Local Fishermen Cast A Lifeline To Help Save Lives
11:02am 9th December 2014
Local fishermen are being asked to think about the importance of safety at sea as The RNLI hands out 78 personal flotation devices in Weymouth tonight. (Tuesday 9th December)
The lifesaving equipment is being given out for free from 7pm at Weymouth Angling Club to commercial fishermen.
The RNLI will be giving a short demonstration on how the lifejacket works and how to both wear and maintain it.
Geoff Bright, Sea Safety Adviser at RNLI says: "Fishing is still one of the most dangerous jobs in the world and we are very proud to be partnering with Seafish and giving away personal flotation devices to local fishermen."
"This is a cause that we're very passionate about and aim to do all that we can ensure the safety of local fishermen at sea."
The RNLI wants to drive home the importance of PFDs to personal safety, but also to ensure fishermen are aware of the extra anguish not taking precautions can cause their loved ones.
If the worst case scenario does occur, and a body is not recovered, it can cause numerous problems, including insurance not being paid, complications with bank account closures and difficulties acquiring a death certificate.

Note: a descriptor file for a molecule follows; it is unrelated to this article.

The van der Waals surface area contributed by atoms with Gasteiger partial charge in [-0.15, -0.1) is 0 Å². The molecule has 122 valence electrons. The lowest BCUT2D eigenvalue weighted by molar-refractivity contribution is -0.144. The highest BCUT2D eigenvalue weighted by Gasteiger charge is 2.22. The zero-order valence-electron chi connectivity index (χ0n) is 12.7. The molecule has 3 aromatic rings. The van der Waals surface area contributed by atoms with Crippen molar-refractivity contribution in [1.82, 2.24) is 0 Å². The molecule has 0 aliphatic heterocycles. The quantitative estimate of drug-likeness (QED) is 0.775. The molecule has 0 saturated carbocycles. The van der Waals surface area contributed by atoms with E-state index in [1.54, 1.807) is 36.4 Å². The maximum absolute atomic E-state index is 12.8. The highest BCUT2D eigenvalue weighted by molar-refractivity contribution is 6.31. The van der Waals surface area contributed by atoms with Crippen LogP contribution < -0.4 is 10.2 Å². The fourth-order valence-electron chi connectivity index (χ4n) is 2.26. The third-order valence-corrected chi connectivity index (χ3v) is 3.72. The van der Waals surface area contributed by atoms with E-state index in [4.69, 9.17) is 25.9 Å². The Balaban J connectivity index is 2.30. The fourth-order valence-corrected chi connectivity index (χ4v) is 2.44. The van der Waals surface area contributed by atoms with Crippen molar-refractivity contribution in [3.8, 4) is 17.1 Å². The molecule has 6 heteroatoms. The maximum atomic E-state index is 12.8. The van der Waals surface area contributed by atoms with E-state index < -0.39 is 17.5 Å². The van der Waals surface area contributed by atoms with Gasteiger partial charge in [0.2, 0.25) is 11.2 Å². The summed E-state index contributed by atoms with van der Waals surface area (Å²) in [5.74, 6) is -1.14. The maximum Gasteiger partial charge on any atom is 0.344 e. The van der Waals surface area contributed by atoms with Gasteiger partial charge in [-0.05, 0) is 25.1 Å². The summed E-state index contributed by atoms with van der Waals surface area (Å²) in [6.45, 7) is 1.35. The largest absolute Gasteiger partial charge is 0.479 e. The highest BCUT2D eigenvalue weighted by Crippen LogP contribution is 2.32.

Back in May 2012, three crewmembers from the Purbeck Isles fishing vessel lost their lives at sea and it's thought they weren't wearing buoyancy aids.
Funding for the PFDs is being provided from the European Fisheries Fund by the Marine Management Organisation, with match funding provided by Seafish and the maritime charity Seafarers UK.
Those yet to partake in the scheme are encouraged to sign up for a device by contacting the RNLI. Fishermen will need to fill out an application, bringing with them photo ID and vessel details.
Geoff Bright added: “It is imperative that the fishing industry does everything it can to promote the use of PFDs as standard practise for the sake of fishermen and their families.
“Danger aside, not many people are aware of the pressures that fishermen face in order to make a living. Quota, catch and number of days at sea restrictions as well as bad weather make it impossible for some to commercially fish on a full time basis.”